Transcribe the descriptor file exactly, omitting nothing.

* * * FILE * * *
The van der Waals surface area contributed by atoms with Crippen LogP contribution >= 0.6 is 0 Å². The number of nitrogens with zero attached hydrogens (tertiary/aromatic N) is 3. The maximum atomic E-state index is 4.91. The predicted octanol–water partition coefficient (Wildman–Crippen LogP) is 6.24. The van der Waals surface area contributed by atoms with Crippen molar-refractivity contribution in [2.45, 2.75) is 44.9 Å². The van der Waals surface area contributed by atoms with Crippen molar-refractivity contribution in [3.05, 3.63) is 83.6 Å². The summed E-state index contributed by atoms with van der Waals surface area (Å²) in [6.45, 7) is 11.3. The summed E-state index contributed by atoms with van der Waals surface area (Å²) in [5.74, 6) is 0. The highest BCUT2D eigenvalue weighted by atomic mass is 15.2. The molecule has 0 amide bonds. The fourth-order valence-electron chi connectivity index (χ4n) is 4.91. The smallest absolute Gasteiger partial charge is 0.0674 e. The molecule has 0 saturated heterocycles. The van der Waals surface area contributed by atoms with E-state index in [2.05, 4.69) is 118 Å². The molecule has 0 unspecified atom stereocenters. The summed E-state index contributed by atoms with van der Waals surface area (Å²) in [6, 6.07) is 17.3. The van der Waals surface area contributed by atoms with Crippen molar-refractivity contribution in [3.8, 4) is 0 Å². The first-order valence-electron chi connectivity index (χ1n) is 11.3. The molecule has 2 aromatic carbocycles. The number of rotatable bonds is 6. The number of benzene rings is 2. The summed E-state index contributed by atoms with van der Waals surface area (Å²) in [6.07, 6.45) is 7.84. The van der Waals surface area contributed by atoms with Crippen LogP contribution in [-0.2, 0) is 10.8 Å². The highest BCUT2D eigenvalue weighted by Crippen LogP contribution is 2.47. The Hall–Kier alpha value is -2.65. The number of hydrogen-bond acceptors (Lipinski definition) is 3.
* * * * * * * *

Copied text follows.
The van der Waals surface area contributed by atoms with Crippen LogP contribution >= 0.6 is 0 Å². The number of nitrogens with zero attached hydrogens (tertiary/aromatic N) is 3. The maximum atomic E-state index is 4.91. The predicted octanol–water partition coefficient (Wildman–Crippen LogP) is 6.24. The van der Waals surface area contributed by atoms with Crippen molar-refractivity contribution in [2.45, 2.75) is 44.9 Å². The van der Waals surface area contributed by atoms with Crippen molar-refractivity contribution in [3.05, 3.63) is 83.6 Å². The summed E-state index contributed by atoms with van der Waals surface area (Å²) in [6.45, 7) is 11.3. The summed E-state index contributed by atoms with van der Waals surface area (Å²) in [5.74, 6) is 0. The highest BCUT2D eigenvalue weighted by atomic mass is 15.2. The molecule has 0 amide bonds. The fourth-order valence-electron chi connectivity index (χ4n) is 4.91. The smallest absolute Gasteiger partial charge is 0.0674 e. The molecule has 0 saturated heterocycles. The van der Waals surface area contributed by atoms with E-state index in [2.05, 4.69) is 118 Å². The molecule has 0 unspecified atom stereocenters. The summed E-state index contributed by atoms with van der Waals surface area (Å²) in [6, 6.07) is 17.3. The van der Waals surface area contributed by atoms with Crippen molar-refractivity contribution in [3.8, 4) is 0 Å². The first-order valence-electron chi connectivity index (χ1n) is 11.3. The molecule has 2 aromatic carbocycles. The number of rotatable bonds is 6. The number of benzene rings is 2. The summed E-state index contributed by atoms with van der Waals surface area (Å²) in [6.07, 6.45) is 7.84. The van der Waals surface area contributed by atoms with Crippen LogP contribution in [-0.2, 0) is 10.8 Å². The highest BCUT2D eigenvalue weighted by Crippen LogP contribution is 2.47. The Hall–Kier alpha value is -2.65. The number of hydrogen-bond acceptors (Lipinski definition) is 3.